In the XAML of the view, the behavior is defined, this also includes the properties. It is possible to include formatting characters so that custom information can be passed when the behavior is triggered from the ViewModel. The identifier is required so that the ViewModel can identify this specific behavior.

     Caption="This contains the caption"   
     Message="This contains the message, parameters can also be added (For example the current date/time: {0})"   


This is the base for the specific view model as it is used in the attached example. It contains the method ExecuteInteraction which allows to trigger the interaction behavior with the corresponding identifier.

// Find the matching interaction behavior.  
IInteractionBehavior interactionBehavior =  
if (interactionBehavior != null)  
     interactionBehavior.Execute(interactionFinished, args);  
     result = true;  
   catch (Exception)  


The view model used for this test application. It provides a command to trigger the interaction behavior, it is used via the property TestInteractionBehaviorCommand. The actual triggering of the message box from within the view model is located in the method TestInteractionBehavior.

private void TestInteractionBehavior()  
   ExecuteInteraction("ThisIdentifiesThisSpecificCombination", (result) =>  
       MessageBoxResult messageBoxResult = (MessageBoxResult)result;  
       if (messageBoxResult == System.Windows.MessageBoxResult.Yes)  
          // We know that the user selected the option Yes.  
    }, DateTime.Now);  

Calling ExecuteInteraction will trigger the interaction behavior which matches the identifier "ThisIdentifiesThisSpecificCombination". The result of the message box is received and can be used to handle the required client action. It is possible to pass parameters so that messages can be customized, e.g., display the name of the entity that is being removed. For this example, I stick with the current date/time.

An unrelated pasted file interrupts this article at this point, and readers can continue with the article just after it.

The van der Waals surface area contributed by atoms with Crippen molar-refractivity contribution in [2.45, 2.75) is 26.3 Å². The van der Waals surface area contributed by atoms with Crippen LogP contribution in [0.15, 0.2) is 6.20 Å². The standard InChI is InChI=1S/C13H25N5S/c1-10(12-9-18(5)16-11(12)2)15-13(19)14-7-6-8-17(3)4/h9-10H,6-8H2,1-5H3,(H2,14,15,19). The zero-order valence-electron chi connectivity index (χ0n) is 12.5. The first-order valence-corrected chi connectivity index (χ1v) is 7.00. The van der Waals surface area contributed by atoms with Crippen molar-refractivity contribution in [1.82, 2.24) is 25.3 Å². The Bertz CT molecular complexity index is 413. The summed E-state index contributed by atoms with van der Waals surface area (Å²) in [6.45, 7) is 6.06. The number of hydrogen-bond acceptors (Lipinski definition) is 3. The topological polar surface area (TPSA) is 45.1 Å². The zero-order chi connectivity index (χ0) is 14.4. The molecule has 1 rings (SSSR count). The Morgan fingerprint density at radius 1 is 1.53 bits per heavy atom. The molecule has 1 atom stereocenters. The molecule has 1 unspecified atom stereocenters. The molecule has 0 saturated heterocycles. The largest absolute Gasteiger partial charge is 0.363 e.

The following message box is shown when ExecuteInteraction is called.

Image 3

Points of Interest

This example uses the default message box to interact with the user. Based on the information in this example, it should be no problem to exchange this with a custom view which better suits your needs.


  • 9 Jan 2014: First version


This article, along with any associated source code and files, is licensed under The Code Project Open License (CPOL)

Written By
Architect Altran
Netherlands Netherlands
I am a relaxed guy, born in '73, who likes to develop software professionally in both my work and in my spare time.

Keywords are C#, WCF, WPF.

Comments and Discussions

Questionviewmodel interprets Yes No which is a UI class Pin
yalenap10-Feb-14 8:20
yalenap10-Feb-14 8:20 
AnswerRe: viewmodel interprets Yes No which is a UI class Pin
JP van Mackelenbergh24-Feb-14 0:12
JP van Mackelenbergh24-Feb-14 0:12 
GeneralRe: viewmodel interprets Yes No which is a UI class Pin
yalenap24-Feb-14 9:33
yalenap24-Feb-14 9:33 
GeneralMy vote of 5 Pin
Joachim Blank13-Jan-14 20:46
Joachim Blank13-Jan-14 20:46 
GeneralRe: My vote of 5 Pin
JP van Mackelenbergh14-Jan-14 3:11
JP van Mackelenbergh14-Jan-14 3:11 
QuestionExpanding this? Pin
cjb1109-Jan-14 23:52
cjb1109-Jan-14 23:52 
AnswerRe: Expanding this? Pin
JP van Mackelenbergh10-Jan-14 9:45
JP van Mackelenbergh10-Jan-14 9:45 
SuggestionRe: Expanding this? Pin
Member 460088713-Jan-14 20:11
Member 460088713-Jan-14 20:11 
QuestionLooks like the way its done in PRISM Pin
Sacha Barber9-Jan-14 5:37
Sacha Barber9-Jan-14 5:37 
AnswerRe: Looks like the way its done in PRISM Pin
JP van Mackelenbergh10-Jan-14 9:47
JP van Mackelenbergh10-Jan-14 9:47 

General General    News News    Suggestion Suggestion    Question Question    Bug Bug    Answer Answer    Joke Joke    Praise Praise    Rant Rant    Admin Admin   

Use Ctrl+Left/Right to switch messages, Ctrl+Up/Down to switch threads, Ctrl+Shift+Left/Right to switch pages.